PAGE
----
"In our view, AirAsia may struggle to fully pass on the mix of higher oil prices, stronger US$ and rising airport taxes, leading to margin pressure," it said on Thursday.
It said its target price incorporates an expected dividend payment amounting to 91 sen a share. Of this, 84 sen a share is expected to come from the sale of 84 aircraft and 14 engines to BBAM LLC, which is almost completed barring five more aircraft sales.
During the Budget 2019 announcement on Nov 2, the Minister of Finance said that the government will impose a new departure levy for all outbound travellers by air starting June 1, 2019, with the rate at RM20 per pax for outbound travellers to Asean countries and RM40 per pax to countries other than Asean.
Meanwhile, Malaysia Airports Holdings Bhd (MAHB) will likely be given permission by Malaysian Aviation Commission (Mavcom) to raise the passenger service charge (PSC) rates by at least 16% from July 1, 2019F, according to MAVCOM’s second consultation paper.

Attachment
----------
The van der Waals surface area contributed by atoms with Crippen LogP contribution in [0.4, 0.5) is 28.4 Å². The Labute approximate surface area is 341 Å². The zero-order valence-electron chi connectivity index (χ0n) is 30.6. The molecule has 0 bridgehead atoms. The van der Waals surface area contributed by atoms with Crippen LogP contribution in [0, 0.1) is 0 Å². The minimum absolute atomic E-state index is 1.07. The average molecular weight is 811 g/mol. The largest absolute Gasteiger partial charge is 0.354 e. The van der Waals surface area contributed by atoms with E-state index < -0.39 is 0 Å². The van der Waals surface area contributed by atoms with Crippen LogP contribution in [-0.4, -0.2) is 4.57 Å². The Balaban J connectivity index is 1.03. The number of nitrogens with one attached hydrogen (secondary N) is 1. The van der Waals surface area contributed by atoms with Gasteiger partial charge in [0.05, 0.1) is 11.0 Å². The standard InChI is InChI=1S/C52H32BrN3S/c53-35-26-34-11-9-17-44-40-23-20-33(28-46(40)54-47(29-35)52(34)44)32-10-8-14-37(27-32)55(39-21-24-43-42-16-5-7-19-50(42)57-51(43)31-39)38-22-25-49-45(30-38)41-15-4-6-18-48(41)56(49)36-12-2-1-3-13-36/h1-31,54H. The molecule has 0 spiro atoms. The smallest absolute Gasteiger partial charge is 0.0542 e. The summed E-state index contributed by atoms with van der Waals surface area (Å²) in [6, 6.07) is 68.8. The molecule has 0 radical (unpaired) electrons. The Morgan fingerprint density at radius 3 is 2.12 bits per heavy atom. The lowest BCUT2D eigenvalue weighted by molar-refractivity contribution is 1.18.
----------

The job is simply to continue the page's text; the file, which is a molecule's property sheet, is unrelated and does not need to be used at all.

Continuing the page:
“Altogether, the Asean PSC may be raised by 74% or RM26 per pax, while the non-Asean PSC may be hiked by 71%, or RM52 per pax, in our view.
“We also believe LCCs with price sensitive customers may struggle to pass on these rate increases in full without hurting demand and if AirAsia subsidises these rate hikes, our earnings forecasts may be lower than expected.
“Our forecasts assume that AirAsia will pass on these rate hikes without affecting load factors, hence our forecasts have downside risk,” it said.
CIMB Research also said AirAsia may be liable to pay a part of PSC out of its own pocket.
MAHB began billing AirAsia a PSC of RM73 per pax for non-Asean departures from July 1, 2018, but AirAsia has continued to collect only RM50 each from its passengers.
“We think MAHB’s legal case looks strong, and AirAsia may have to fork out RM52mil to MAHB out of its own pocket for 2H18F, c.4% of our FY18F core net profit estimate excluding this item.
“The longer AirAsia delays passing on the higher PSC, the bigger the financial impact, in our view. We have assumed that AirAsia will comply from July 1, 2019F,” it said.
CIMB Research expects International Maritime Organization’s sulphur cap by 2020 rules to drive crude oil and jet fuel prices in an upward direction, and raised its jet fuel assumptions from US$85 a barrel to US$90 for FY19F and US$95 for FY20F.
AirAsia has covered only 5% of its FY19F jet fuel needs, and is largely exposed to the spot market.
Meanwhile, the ringgit is currently trading at only RM4.17:US$1 vs its assumption of RM4.10 on average for FY19-20F.